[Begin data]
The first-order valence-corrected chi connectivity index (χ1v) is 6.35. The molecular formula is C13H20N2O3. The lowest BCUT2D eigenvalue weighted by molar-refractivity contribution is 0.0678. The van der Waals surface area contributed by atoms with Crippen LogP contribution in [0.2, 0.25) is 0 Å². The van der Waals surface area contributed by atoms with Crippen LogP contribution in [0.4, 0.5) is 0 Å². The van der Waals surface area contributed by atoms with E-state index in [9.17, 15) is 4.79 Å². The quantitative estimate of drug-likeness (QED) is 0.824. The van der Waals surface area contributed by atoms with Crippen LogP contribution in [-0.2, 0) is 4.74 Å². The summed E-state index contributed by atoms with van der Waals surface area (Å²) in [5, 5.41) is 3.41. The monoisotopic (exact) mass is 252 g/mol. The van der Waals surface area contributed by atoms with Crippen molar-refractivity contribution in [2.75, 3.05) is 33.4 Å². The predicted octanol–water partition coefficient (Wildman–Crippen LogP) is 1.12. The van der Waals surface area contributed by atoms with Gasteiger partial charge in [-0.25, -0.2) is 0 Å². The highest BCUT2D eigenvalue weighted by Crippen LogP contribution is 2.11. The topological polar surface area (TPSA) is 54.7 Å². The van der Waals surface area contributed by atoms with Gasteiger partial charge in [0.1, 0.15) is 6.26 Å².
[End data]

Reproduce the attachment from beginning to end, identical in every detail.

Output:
The first-order valence-corrected chi connectivity index (χ1v) is 6.35. The molecular formula is C13H20N2O3. The lowest BCUT2D eigenvalue weighted by molar-refractivity contribution is 0.0678. The van der Waals surface area contributed by atoms with Crippen LogP contribution in [0.2, 0.25) is 0 Å². The van der Waals surface area contributed by atoms with Crippen LogP contribution in [0.4, 0.5) is 0 Å². The van der Waals surface area contributed by atoms with E-state index in [9.17, 15) is 4.79 Å². The quantitative estimate of drug-likeness (QED) is 0.824. The van der Waals surface area contributed by atoms with Crippen LogP contribution in [-0.2, 0) is 4.74 Å². The summed E-state index contributed by atoms with van der Waals surface area (Å²) in [5, 5.41) is 3.41. The monoisotopic (exact) mass is 252 g/mol. The van der Waals surface area contributed by atoms with Crippen molar-refractivity contribution in [2.75, 3.05) is 33.4 Å². The predicted octanol–water partition coefficient (Wildman–Crippen LogP) is 1.12. The van der Waals surface area contributed by atoms with Gasteiger partial charge in [-0.25, -0.2) is 0 Å². The highest BCUT2D eigenvalue weighted by Crippen LogP contribution is 2.11. The topological polar surface area (TPSA) is 54.7 Å². The van der Waals surface area contributed by atoms with Gasteiger partial charge in [0.1, 0.15) is 6.26 Å².